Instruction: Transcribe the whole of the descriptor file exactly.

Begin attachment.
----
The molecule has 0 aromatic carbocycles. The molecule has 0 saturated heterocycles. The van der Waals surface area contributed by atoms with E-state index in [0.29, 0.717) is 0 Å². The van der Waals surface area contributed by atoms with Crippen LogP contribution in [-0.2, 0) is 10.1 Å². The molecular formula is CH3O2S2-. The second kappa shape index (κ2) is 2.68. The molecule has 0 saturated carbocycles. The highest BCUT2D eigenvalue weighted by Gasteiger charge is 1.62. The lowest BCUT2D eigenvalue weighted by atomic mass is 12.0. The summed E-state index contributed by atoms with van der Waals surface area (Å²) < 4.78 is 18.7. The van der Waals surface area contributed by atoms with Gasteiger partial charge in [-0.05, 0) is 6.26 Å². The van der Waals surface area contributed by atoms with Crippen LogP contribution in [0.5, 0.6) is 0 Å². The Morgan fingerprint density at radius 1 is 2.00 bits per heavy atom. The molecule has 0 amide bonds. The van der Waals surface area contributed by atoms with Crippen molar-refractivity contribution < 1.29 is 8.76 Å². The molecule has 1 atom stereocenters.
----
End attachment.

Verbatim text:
The molecule has 0 aromatic carbocycles. The molecule has 0 saturated heterocycles. The van der Waals surface area contributed by atoms with E-state index in [0.29, 0.717) is 0 Å². The van der Waals surface area contributed by atoms with Crippen LogP contribution in [-0.2, 0) is 10.1 Å². The molecular formula is CH3O2S2-. The second kappa shape index (κ2) is 2.68. The molecule has 0 saturated carbocycles. The highest BCUT2D eigenvalue weighted by Gasteiger charge is 1.62. The lowest BCUT2D eigenvalue weighted by atomic mass is 12.0. The summed E-state index contributed by atoms with van der Waals surface area (Å²) < 4.78 is 18.7. The van der Waals surface area contributed by atoms with Gasteiger partial charge in [-0.05, 0) is 6.26 Å². The van der Waals surface area contributed by atoms with Crippen LogP contribution in [0.5, 0.6) is 0 Å². The Morgan fingerprint density at radius 1 is 2.00 bits per heavy atom. The molecule has 0 amide bonds. The van der Waals surface area contributed by atoms with Crippen molar-refractivity contribution < 1.29 is 8.76 Å². The molecule has 1 atom stereocenters.